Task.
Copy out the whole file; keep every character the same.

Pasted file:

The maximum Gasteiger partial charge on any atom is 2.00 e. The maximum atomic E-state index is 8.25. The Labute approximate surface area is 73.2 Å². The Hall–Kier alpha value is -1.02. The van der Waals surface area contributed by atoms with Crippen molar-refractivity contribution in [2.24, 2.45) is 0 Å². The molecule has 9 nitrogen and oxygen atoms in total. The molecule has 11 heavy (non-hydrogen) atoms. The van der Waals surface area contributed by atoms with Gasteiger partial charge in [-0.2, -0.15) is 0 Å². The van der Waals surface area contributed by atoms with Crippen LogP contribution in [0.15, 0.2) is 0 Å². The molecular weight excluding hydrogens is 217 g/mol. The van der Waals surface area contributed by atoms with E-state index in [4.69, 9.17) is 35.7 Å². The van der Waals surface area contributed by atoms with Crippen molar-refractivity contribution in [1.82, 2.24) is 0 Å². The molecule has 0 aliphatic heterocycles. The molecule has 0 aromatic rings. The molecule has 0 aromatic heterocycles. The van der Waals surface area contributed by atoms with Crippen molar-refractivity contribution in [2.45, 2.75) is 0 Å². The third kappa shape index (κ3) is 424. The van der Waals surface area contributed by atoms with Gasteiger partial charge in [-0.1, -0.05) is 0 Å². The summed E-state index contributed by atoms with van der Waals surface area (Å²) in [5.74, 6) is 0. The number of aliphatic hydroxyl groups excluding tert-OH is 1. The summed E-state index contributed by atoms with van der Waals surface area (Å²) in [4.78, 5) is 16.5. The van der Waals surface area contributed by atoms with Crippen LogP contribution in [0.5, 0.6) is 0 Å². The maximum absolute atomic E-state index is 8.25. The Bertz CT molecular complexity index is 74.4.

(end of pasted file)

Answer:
The maximum Gasteiger partial charge on any atom is 2.00 e. The maximum atomic E-state index is 8.25. The Labute approximate surface area is 73.2 Å². The Hall–Kier alpha value is -1.02. The van der Waals surface area contributed by atoms with Crippen molar-refractivity contribution in [2.24, 2.45) is 0 Å². The molecule has 9 nitrogen and oxygen atoms in total. The molecule has 11 heavy (non-hydrogen) atoms. The van der Waals surface area contributed by atoms with Gasteiger partial charge in [-0.2, -0.15) is 0 Å². The van der Waals surface area contributed by atoms with Crippen LogP contribution in [0.15, 0.2) is 0 Å². The molecular weight excluding hydrogens is 217 g/mol. The van der Waals surface area contributed by atoms with E-state index in [4.69, 9.17) is 35.7 Å². The van der Waals surface area contributed by atoms with Crippen molar-refractivity contribution in [1.82, 2.24) is 0 Å². The molecule has 0 aliphatic heterocycles. The molecule has 0 aromatic rings. The molecule has 0 aromatic heterocycles. The van der Waals surface area contributed by atoms with Crippen molar-refractivity contribution in [2.45, 2.75) is 0 Å². The third kappa shape index (κ3) is 424. The van der Waals surface area contributed by atoms with Gasteiger partial charge in [-0.1, -0.05) is 0 Å². The summed E-state index contributed by atoms with van der Waals surface area (Å²) in [5.74, 6) is 0. The number of aliphatic hydroxyl groups excluding tert-OH is 1. The summed E-state index contributed by atoms with van der Waals surface area (Å²) in [4.78, 5) is 16.5. The van der Waals surface area contributed by atoms with Crippen LogP contribution in [0.5, 0.6) is 0 Å². The maximum absolute atomic E-state index is 8.25. The Bertz CT molecular complexity index is 74.4.